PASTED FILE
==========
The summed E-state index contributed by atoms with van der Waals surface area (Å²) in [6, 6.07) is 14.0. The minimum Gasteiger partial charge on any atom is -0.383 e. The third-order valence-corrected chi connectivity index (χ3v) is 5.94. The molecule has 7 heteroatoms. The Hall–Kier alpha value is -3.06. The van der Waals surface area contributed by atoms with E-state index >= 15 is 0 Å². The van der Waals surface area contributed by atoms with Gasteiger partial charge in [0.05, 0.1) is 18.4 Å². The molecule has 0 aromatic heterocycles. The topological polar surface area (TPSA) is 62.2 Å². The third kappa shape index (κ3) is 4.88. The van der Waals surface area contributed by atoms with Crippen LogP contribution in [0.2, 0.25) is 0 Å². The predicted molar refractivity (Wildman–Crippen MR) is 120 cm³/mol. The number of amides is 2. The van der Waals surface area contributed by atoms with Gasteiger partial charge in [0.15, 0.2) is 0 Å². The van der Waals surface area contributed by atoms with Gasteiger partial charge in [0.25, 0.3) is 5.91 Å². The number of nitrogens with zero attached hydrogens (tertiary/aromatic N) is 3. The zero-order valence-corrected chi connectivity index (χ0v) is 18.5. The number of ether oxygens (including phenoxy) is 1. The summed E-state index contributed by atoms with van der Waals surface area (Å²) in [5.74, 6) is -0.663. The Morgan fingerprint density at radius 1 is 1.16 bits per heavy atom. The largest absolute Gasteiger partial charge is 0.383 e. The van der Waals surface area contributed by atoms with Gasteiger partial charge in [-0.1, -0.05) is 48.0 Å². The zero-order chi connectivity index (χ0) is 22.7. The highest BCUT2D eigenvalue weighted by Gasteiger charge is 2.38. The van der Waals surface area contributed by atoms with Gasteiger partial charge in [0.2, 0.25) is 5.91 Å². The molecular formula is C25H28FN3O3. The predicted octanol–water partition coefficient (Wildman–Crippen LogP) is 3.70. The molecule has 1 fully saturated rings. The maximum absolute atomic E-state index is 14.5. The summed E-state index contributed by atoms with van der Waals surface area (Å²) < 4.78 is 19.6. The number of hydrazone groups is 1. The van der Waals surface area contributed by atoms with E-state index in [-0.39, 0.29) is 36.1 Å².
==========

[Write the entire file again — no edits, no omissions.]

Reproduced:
The summed E-state index contributed by atoms with van der Waals surface area (Å²) in [6, 6.07) is 14.0. The minimum Gasteiger partial charge on any atom is -0.383 e. The third-order valence-corrected chi connectivity index (χ3v) is 5.94. The molecule has 7 heteroatoms. The Hall–Kier alpha value is -3.06. The van der Waals surface area contributed by atoms with E-state index >= 15 is 0 Å². The van der Waals surface area contributed by atoms with Gasteiger partial charge in [0.05, 0.1) is 18.4 Å². The molecule has 0 aromatic heterocycles. The topological polar surface area (TPSA) is 62.2 Å². The third kappa shape index (κ3) is 4.88. The van der Waals surface area contributed by atoms with Crippen LogP contribution in [0.2, 0.25) is 0 Å². The predicted molar refractivity (Wildman–Crippen MR) is 120 cm³/mol. The number of amides is 2. The van der Waals surface area contributed by atoms with Gasteiger partial charge in [0.15, 0.2) is 0 Å². The van der Waals surface area contributed by atoms with Gasteiger partial charge in [0.25, 0.3) is 5.91 Å². The number of nitrogens with zero attached hydrogens (tertiary/aromatic N) is 3. The zero-order valence-corrected chi connectivity index (χ0v) is 18.5. The number of ether oxygens (including phenoxy) is 1. The summed E-state index contributed by atoms with van der Waals surface area (Å²) in [5.74, 6) is -0.663. The Morgan fingerprint density at radius 1 is 1.16 bits per heavy atom. The largest absolute Gasteiger partial charge is 0.383 e. The van der Waals surface area contributed by atoms with Gasteiger partial charge in [-0.1, -0.05) is 48.0 Å². The zero-order chi connectivity index (χ0) is 22.7. The highest BCUT2D eigenvalue weighted by Gasteiger charge is 2.38. The van der Waals surface area contributed by atoms with Gasteiger partial charge in [0.2, 0.25) is 5.91 Å². The molecular formula is C25H28FN3O3. The predicted octanol–water partition coefficient (Wildman–Crippen LogP) is 3.70. The molecule has 1 fully saturated rings. The maximum absolute atomic E-state index is 14.5. The summed E-state index contributed by atoms with van der Waals surface area (Å²) < 4.78 is 19.6. The number of hydrazone groups is 1. The van der Waals surface area contributed by atoms with E-state index in [-0.39, 0.29) is 36.1 Å².